More about National Gallery of Ireland


The National Gallery of Ireland’s popular older sibling in London gets more of the spotlight, but Dublin’s crowning glory puts up a worthy fight.

The NGI makes up for what it lacks in seniority and stone columns in charm and some well placed Goya. Add some works by Vermeer and Velázquez, and you’ve got a recipe for success. We never liked London that much, anyway.

Ireland’s favorite museum has made some lucky bargains over the years, including a previously unidentified Rembrandt van Rijn purchased for twenty pounds back in 1896. It took over a century for experts to identify the true creator, bumping the understated canvas’ value up from a nice dinner out to millions. The next time you feel like selling a masterpiece by a prodigy of the Dutch Golden Age, ask yourself if you’ll get more than a few lattes and an artisanal burger out of the exchange.

The NGI had already stumbled into fortune in 1993, discovering a Caravaggio in a Jesuit dining hall. Long thought to be a copy, the stunning Taking of Christ was verified as the real deal by experts. The tableau had been lost sometime before the late 1700s and was discovered quite by accident— the NGI’s Senior Conservator was asked to restore a handful of the Jesuits’ artworks and identified the masterwork with help from two grad students in Rome. It can be tough entering the job market on a liberal arts degree, but these rock stars won’t even have to pad their resumes.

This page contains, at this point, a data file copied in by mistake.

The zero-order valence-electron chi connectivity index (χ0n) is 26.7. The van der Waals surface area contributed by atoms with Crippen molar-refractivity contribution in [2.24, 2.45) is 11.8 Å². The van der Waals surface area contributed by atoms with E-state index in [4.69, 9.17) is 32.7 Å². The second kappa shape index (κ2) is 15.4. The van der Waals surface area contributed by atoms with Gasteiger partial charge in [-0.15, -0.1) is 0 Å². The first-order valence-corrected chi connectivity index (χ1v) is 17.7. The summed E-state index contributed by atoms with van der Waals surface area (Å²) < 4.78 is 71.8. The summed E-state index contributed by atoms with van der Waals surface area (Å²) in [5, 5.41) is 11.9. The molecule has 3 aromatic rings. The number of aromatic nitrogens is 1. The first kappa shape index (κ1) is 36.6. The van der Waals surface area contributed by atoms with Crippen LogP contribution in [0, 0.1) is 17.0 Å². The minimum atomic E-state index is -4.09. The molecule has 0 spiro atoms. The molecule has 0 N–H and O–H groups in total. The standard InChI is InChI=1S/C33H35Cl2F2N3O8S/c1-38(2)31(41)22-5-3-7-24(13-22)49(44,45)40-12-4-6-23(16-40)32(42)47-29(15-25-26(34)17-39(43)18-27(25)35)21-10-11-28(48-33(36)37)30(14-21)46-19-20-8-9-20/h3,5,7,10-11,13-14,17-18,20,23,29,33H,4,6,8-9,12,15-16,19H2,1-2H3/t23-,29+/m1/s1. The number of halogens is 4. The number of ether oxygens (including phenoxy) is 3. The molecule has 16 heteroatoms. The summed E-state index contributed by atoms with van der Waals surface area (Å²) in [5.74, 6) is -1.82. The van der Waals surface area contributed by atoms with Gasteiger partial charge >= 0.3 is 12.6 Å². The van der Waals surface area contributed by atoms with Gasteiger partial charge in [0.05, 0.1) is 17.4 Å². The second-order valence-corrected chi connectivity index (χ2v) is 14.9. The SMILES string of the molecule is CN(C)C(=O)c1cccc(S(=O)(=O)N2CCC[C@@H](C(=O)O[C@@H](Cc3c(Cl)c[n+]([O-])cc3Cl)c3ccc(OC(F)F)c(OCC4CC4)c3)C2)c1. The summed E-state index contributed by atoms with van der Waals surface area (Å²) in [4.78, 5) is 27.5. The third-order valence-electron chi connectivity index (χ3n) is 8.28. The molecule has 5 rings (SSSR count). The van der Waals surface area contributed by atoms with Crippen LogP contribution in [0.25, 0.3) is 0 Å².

Unfortunately, every star gallery has to deal with naysayers. Years later, the National Gallery was pummeled by allegations that its Taking of Christ was really just a Flemish copy. A second, superior version had been found in Rome and declared an original. The National Gallery clings tightly to its centerpiece, but will the museum catalogue always include a Caravaggio?

Authenticity dilemmas aren’t all that’s troubling the NGI. In 2012, a visitor faced six years in prison for punching a €10 million Monet. Five years later, the culprit would be arrested for jacking €200 in toothbrushes. The true crime here? The price of dental hygiene.

Despite the mishaps, the National Gallery remains the most-visited free attraction in the country. The top destination with a cover charge is, naturally, the Guinness Storehouse. There’s more to Ireland than beer and shamrocks, everyone.


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Here is what Wikipedia says about National Gallery of Ireland

The National Gallery of Ireland (Irish: Gailearaí Náisiúnta na hÉireann) houses the national collection of Irish and European art. It is located in the centre of Dublin with one entrance on Merrion Square, beside Leinster House, and another on Clare Street. It was founded in 1854 and opened its doors ten years later. The gallery has an extensive, representative collection of Irish paintings and is also notable for its Italian Baroque and Dutch masters painting. The current director is Caroline Campbell.

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Comments (1)


I love seeing a lot of masterpieces at different museums, best part of travel!